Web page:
Saint Anything

Author: P Hana

Page 102

   

I kept my eyes closed. “No.”

“Sydney.” The grip tightened. “Look at me.”

“No.” My voice came out tight, like a scream. It was only when I heard it that I realized my right hand was free.

“Just—” he began, but then my palm was connecting with his face, the sound of skin to skin loud, a smack, and he stumbled backward, bumping into the wall behind him. I reached down for the doorknob, now pressed into my spine, my fingers grappling and sliding, trying to get a grip on it. I’d just twisted it open and turned around, almost free, when he grabbed me around the waist. This time I did scream, and pulled as hard as I could away from him, throwing every bit of my weight in the opposite direction. I wasn’t budging, totally stuck, and then suddenly, in a snap of a moment, I was stumbling forward, loose, down the steps to the garage.

I put out my hand, touching the front fender of my mom’s car to steady myself. Then I turned, expecting him to come at me again. Instead, I saw my dad.

He had one arm hooked around Ames’s neck, tight, the fist clenched, and was pulling him backward down the hallway, away from me. It was all so crazy and quick, and the only thing I could concentrate on was the sound of Ames’s feet jerking across the floor. My father had a look on his face I’d never seen before. I almost didn’t recognize him.

“What were you going to do?” he was saying, the words punctuated with deep, jagged breaths. “What were you going to do?”

“Hey,” Ames squeaked, reaching up to try to free himself. “I can’t—”

“Are you okay?” my dad asked me, ignoring him.

I nodded, mute. Then a light came on behind them, and I heard my mother’s voice. “Peyton? What’s going on down there?”

I looked back at my dad, at Ames’s face, now bright red. There was no way to explain this quickly, and I had little, if any, time left. So as my father pushed Ames into a chair in the kitchen, and my mother’s shadow grew visible, then larger, as she came down the stairs, I slipped into my car.

My wrists ached, and I could still feel his fingers, pressing hard on my chin. But shaken as I was, I knew there were people who needed me, and whatever else happened here would have to wait. As I reached up, hitting the button for the garage door on my visor, it seemed fitting that the same familiar creaking and grinding—just like my father leaving the night of Peyton’s arrest and my mom arriving home those lonely afternoons—would signal the start to whatever this was, as well. It had become the sound at which our lives in this house briefly revealed themselves to the world before going hidden again. When I backed down the driveway, I didn’t even look to see if anyone had come out to try to stop me—I didn’t want to know. I left the door open behind me.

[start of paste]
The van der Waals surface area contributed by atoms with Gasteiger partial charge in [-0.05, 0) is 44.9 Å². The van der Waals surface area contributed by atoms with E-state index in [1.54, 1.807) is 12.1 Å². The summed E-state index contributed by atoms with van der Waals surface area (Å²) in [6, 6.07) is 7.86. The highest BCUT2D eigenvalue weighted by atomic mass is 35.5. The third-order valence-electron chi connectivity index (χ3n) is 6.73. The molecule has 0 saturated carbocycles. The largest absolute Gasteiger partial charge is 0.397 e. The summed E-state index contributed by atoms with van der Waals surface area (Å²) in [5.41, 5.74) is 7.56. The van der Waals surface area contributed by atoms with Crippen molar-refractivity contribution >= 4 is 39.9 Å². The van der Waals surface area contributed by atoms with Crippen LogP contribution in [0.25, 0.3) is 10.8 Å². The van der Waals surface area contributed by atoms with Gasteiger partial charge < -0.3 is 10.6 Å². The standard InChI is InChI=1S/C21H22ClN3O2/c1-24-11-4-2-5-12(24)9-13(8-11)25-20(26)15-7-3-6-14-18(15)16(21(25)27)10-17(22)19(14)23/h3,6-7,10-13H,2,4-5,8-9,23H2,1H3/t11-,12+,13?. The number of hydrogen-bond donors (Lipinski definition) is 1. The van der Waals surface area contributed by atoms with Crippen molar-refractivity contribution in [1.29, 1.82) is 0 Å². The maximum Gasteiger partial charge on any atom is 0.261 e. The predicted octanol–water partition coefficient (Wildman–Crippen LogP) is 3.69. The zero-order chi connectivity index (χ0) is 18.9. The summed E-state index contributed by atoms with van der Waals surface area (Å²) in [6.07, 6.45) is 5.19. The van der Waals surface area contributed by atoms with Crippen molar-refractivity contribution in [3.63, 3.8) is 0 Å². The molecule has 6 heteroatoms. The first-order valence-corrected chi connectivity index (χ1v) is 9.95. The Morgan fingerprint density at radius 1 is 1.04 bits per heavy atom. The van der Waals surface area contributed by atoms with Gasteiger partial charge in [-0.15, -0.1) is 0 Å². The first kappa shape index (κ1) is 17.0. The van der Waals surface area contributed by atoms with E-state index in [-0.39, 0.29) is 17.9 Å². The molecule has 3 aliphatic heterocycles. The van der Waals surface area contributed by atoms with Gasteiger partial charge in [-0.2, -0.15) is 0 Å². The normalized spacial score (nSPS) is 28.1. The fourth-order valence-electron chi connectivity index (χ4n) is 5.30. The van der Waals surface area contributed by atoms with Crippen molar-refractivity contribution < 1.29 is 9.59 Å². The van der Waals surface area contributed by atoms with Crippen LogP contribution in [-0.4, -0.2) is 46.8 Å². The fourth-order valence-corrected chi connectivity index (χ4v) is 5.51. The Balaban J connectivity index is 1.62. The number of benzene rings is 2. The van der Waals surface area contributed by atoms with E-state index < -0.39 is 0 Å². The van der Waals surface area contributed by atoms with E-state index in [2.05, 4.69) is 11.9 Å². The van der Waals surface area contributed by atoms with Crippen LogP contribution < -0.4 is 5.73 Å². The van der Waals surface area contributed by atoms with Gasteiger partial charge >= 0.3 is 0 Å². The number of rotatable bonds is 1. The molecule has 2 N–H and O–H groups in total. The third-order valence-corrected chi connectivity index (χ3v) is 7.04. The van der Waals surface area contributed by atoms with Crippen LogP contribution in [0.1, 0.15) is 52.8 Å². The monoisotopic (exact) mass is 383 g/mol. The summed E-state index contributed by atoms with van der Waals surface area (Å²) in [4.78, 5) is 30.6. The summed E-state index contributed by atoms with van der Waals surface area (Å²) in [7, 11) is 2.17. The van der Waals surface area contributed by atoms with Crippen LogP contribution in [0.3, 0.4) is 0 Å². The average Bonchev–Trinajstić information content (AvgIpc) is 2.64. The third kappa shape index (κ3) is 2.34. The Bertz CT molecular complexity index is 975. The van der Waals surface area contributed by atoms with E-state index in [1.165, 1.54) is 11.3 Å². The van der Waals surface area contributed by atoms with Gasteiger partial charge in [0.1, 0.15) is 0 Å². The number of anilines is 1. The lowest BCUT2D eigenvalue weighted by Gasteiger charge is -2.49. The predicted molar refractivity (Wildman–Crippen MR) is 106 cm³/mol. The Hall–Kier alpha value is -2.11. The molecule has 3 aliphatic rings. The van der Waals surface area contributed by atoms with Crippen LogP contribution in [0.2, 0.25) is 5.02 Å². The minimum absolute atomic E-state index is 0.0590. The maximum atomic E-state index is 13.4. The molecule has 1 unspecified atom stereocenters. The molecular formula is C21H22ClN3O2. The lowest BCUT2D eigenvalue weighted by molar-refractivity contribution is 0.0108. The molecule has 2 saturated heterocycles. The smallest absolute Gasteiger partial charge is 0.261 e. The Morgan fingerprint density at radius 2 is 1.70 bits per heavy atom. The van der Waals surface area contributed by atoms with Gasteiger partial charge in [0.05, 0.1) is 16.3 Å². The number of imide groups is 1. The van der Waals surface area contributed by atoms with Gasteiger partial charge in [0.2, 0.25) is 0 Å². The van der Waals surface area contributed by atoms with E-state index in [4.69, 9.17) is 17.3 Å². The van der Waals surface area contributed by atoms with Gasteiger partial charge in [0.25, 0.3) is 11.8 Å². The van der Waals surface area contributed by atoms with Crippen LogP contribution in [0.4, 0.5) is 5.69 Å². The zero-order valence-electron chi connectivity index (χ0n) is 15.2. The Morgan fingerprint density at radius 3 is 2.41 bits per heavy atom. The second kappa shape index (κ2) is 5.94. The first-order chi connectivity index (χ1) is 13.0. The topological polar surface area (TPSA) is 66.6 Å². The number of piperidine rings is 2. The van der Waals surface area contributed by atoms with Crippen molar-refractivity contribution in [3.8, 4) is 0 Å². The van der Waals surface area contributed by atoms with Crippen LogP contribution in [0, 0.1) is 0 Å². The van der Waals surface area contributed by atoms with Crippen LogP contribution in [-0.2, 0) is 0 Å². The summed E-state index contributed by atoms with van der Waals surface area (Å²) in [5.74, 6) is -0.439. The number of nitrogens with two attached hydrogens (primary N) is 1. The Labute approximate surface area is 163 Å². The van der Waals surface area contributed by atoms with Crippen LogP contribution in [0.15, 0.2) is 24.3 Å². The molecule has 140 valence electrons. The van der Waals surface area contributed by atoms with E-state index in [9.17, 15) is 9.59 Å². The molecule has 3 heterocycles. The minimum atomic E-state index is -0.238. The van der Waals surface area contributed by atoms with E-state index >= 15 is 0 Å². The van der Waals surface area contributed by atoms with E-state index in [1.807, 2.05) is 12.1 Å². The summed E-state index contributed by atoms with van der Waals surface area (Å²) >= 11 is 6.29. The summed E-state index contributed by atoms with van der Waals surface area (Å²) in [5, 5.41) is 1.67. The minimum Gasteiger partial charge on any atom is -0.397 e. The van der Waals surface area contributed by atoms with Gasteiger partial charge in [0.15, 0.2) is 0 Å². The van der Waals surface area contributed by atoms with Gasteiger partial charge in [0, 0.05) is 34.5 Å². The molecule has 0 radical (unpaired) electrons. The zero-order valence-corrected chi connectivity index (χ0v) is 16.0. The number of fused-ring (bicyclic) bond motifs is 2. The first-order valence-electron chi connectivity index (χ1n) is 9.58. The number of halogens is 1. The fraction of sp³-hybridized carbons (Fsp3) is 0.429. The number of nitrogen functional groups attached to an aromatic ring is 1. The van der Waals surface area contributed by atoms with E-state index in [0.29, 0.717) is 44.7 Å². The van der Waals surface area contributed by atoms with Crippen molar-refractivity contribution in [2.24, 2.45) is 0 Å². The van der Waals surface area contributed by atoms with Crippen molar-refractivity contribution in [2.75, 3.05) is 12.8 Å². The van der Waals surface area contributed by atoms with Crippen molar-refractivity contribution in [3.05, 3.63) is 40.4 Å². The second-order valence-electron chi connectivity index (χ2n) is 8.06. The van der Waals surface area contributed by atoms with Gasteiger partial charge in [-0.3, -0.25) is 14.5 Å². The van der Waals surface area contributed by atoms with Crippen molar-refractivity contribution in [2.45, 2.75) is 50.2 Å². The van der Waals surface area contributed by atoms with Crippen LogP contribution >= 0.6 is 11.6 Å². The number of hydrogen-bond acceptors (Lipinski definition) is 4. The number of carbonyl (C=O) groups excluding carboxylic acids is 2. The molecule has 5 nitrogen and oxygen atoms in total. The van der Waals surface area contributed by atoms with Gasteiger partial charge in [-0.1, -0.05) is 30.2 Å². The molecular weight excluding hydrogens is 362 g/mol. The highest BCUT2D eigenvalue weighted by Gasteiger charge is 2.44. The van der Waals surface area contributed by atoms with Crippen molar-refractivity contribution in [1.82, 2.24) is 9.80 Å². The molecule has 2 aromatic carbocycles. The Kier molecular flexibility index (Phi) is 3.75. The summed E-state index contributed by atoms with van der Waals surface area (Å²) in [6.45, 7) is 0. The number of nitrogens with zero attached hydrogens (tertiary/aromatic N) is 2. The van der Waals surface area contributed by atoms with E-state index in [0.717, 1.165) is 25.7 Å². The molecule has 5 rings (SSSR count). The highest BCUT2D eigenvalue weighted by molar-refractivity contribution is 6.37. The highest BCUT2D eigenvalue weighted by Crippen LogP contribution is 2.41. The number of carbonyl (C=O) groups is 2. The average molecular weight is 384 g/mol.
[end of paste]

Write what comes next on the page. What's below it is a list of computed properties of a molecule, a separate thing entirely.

* * *

At every stoplight on the way across town to the hospital, even as my head swam with everything that had happened, I checked my phone. I knew Mac: he’d tell me not to worry as soon as there was no reason to. No messages.

U General was all lit up and busy. I parked in a nearby lot, then hurried over to the emergency room, which was crowded and loud, like Jackson but with more adults and crying babies. After I waited for a long fifteen minutes, a nurse informed me that Mrs. Chatham had been admitted and wrote a room number on a scrap of paper: 919. In the elevator going up, I kept looking down at it, like it might carry some hint of what I’d find once I got there. Magical thinking, in the most real of times. When the doors slid open, I stuffed it in my pocket.

With each thing I did—pushing the button for nine, watching the floor numbers climb, taking those first steps down the scuffed, worn linoleum of the hallway—I imagined another action happening as well. My mom awakened by the sound of the scuffle downstairs, or our voices. Seeing my father and Ames in the kitchen before spinning to look for me. Going to my room, finding the note. Scrambling into her clothes, then getting in the car to follow me. Two lives moving separately, but about to intersect soon, not unlike Peyton and David Ibarra on another night. In any moment, there were so many chances for paths to cross and people to clash, come together, or do any number of things in between. It was amazing we could live at all, knowing all that could occur purely by chance. But what was the alternative?

It—not living—was close here at the hospital. I could see it in the rooms I passed, with beeping machines, curtains pulled or open, sighs and moans. At the end of a hallway, I saw a sign: FAMILY WAITING. The room, which was filled with couches and recliners, a TV playing on mute in one corner, was empty. But there was a guitar case leaning against one wall, a duffel bag beside it. And on the lone table, a purse I recognized on a pulled-out chair and a bubble gum YumYum, already licked, on a napkin. They had been here, recently. And left in a hurry.

919, I thought, going back out into the hallway. The rooms blurred as I passed them, focused only on the numbers, always the numbers. 927. I pictured my mom at the wheel, driving in the dark. 925. The hospital finally appearing in the distance. 923. That same bright, busy lobby. 921. So little time. And then I was there.

The door was open. I stopped outside, breathing hard. Just over the threshold, his huge, broad back to me, was Irv. Rosie, in a Mariposa jacket and her ponytail, seemed tiny next to him, holding his hand. Grasping her other one was Eric, hat off, his face looking young and scared. Then Layla, hair loose over her shoulders and staring straight ahead, and Mac beside her. Together, they circled the bed where Mrs. Chatham lay, oxygen mask on, eyes closed. Mr. Chatham sat in the only chair, his head in his hands.

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